LONDON (AP) -- Solid weekly U.S. jobless claims figures shored up markets Thursday in the run-up to the first estimate of the country's first-quarter economic growth.
This week economic data have largely disappointed expectations. However, the 16,000 fall in weekly claims to 339,000 augurs well for next week's nonfarm payrolls report for April. Before then, investors will focus on Friday's release of GDP growth during the first three months of the year.
Growth is expected to come in at an annualized rate a little above 3 percent, way up from the previous quarter's 0.4 percent.
Michael Hewson, senior analyst at CMC Markets, said the risk is that investors are setting themselves up for "significant disappointment" if the growth numbers are low.
"Given the weakness of recent data it is somewhat surprising that this 3.1 percent estimate hasn't been revised lower, especially in light of the poor data seen in March, from employment, retail sales, existing home sales and durable goods yesterday," Hewson said.
Following the claims figures, European markets were trading more or less where they were before whereas Wall Street opened solidly.
In Europe, Germany's DAX rose 0.6 percent to 7,805, while the CAC-40 fell 0.2 percent to 3,835. Spain's IBEX underperformed all others, trading 0.8 percent lower after figures showed the unemployment rate climbed to a record high of 27.2 percent at the end of the first quarter of 2013.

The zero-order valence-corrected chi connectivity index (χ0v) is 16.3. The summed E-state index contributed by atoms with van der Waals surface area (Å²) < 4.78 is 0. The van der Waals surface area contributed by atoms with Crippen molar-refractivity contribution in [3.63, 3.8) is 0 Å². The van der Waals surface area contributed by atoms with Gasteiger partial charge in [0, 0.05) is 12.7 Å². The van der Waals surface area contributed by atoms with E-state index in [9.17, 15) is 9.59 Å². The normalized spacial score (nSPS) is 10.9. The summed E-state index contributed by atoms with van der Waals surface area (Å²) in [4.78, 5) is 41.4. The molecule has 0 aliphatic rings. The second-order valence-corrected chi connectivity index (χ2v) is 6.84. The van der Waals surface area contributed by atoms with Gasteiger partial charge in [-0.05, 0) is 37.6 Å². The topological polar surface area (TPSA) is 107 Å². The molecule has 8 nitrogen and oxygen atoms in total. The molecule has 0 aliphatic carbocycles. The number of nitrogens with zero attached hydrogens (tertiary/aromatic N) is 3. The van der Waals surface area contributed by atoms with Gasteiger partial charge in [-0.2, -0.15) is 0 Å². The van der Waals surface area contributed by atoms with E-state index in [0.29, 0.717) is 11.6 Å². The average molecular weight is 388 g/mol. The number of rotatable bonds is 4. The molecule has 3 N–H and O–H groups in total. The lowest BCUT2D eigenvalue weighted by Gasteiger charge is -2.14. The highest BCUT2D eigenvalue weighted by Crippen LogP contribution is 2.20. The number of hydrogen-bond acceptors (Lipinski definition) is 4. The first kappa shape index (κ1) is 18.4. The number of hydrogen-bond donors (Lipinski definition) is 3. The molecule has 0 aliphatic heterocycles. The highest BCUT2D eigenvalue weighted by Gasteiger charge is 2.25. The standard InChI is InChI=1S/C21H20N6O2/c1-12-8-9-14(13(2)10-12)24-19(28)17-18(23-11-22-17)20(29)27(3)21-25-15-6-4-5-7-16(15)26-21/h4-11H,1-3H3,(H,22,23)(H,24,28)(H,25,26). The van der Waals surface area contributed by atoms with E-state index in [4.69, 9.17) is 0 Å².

The FTSE 100 index of leading British shares was flat at 6,433 even though official figures showed the country's economy grew by a greater than anticipated quarterly rate of 0.3 percent in the first three months of the year.
Many in the markets were predicting that Britain would sink into its third recession in less than five years. But the rise eased expectations that the Bank of England will soon announce another big monetary stimulus. That gave the British pound a lift — it was trading 1.3 percent higher at $1.5466 and near two-month highs.
Sentiment has held up this week largely because investors think the world's major central banks will continue with their super-easy monetary policies. That's increasingly the case in Europe, where investors think the European Central Bank will likely cut interest rates at its policy meeting next Thursday.
"The case for an ECB rate cut at the 2 May policy meeting is quite strong," said Neil MacKinnon, global macro strategist at VTB Capital.
Currency markets elsewhere were unspectacular, with the euro down 0.1 percent at $1.3009 and the dollar 0.1 percent lower at 99.37 yen.
Earlier in Asia, Japan's Nikkei 225 rose 0.6 percent to close at 13,926.08 while Hong Kong's Hang Seng advanced 1 percent to 22,401.24. South Korea's Kospi added 0.8 percent to 1,951.60.
Oil prices were fairly flat too after recovering above $90 a barrel on Wednesday — the benchmark rate was down 15 cents at $91.27 a barrel.
Pamela Sampson in Bangkok contributed to this report.
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